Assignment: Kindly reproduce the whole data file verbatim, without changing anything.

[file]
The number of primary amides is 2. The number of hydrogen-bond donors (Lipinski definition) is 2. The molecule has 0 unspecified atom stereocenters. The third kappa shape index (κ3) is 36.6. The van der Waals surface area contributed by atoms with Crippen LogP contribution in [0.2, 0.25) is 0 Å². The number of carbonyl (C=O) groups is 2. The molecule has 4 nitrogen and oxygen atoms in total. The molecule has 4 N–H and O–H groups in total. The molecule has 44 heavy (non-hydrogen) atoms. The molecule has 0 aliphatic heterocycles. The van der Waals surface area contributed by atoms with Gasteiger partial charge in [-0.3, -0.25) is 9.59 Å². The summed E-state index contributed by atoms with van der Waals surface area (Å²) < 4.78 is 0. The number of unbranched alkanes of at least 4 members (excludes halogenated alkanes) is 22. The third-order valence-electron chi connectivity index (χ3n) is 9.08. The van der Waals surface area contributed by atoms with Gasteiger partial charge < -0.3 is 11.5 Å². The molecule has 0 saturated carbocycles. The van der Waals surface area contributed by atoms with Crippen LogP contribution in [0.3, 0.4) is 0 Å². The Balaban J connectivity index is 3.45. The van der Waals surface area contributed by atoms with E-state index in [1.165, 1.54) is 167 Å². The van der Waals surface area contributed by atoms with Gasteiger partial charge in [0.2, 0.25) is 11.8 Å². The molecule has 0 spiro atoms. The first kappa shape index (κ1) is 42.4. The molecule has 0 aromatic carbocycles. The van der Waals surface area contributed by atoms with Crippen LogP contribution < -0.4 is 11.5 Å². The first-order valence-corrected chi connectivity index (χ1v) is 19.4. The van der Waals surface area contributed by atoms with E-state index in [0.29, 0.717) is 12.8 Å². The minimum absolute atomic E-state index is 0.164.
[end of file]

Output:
The number of primary amides is 2. The number of hydrogen-bond donors (Lipinski definition) is 2. The molecule has 0 unspecified atom stereocenters. The third kappa shape index (κ3) is 36.6. The van der Waals surface area contributed by atoms with Crippen LogP contribution in [0.2, 0.25) is 0 Å². The number of carbonyl (C=O) groups is 2. The molecule has 4 nitrogen and oxygen atoms in total. The molecule has 4 N–H and O–H groups in total. The molecule has 44 heavy (non-hydrogen) atoms. The molecule has 0 aliphatic heterocycles. The van der Waals surface area contributed by atoms with Gasteiger partial charge in [-0.3, -0.25) is 9.59 Å². The summed E-state index contributed by atoms with van der Waals surface area (Å²) < 4.78 is 0. The number of unbranched alkanes of at least 4 members (excludes halogenated alkanes) is 22. The third-order valence-electron chi connectivity index (χ3n) is 9.08. The van der Waals surface area contributed by atoms with Gasteiger partial charge < -0.3 is 11.5 Å². The molecule has 0 saturated carbocycles. The van der Waals surface area contributed by atoms with Crippen LogP contribution in [0.3, 0.4) is 0 Å². The Balaban J connectivity index is 3.45. The van der Waals surface area contributed by atoms with E-state index in [1.165, 1.54) is 167 Å². The van der Waals surface area contributed by atoms with Gasteiger partial charge in [0.2, 0.25) is 11.8 Å². The molecule has 0 spiro atoms. The first kappa shape index (κ1) is 42.4. The molecule has 0 aromatic carbocycles. The van der Waals surface area contributed by atoms with Crippen LogP contribution < -0.4 is 11.5 Å². The first-order valence-corrected chi connectivity index (χ1v) is 19.4. The van der Waals surface area contributed by atoms with E-state index in [0.29, 0.717) is 12.8 Å². The minimum absolute atomic E-state index is 0.164.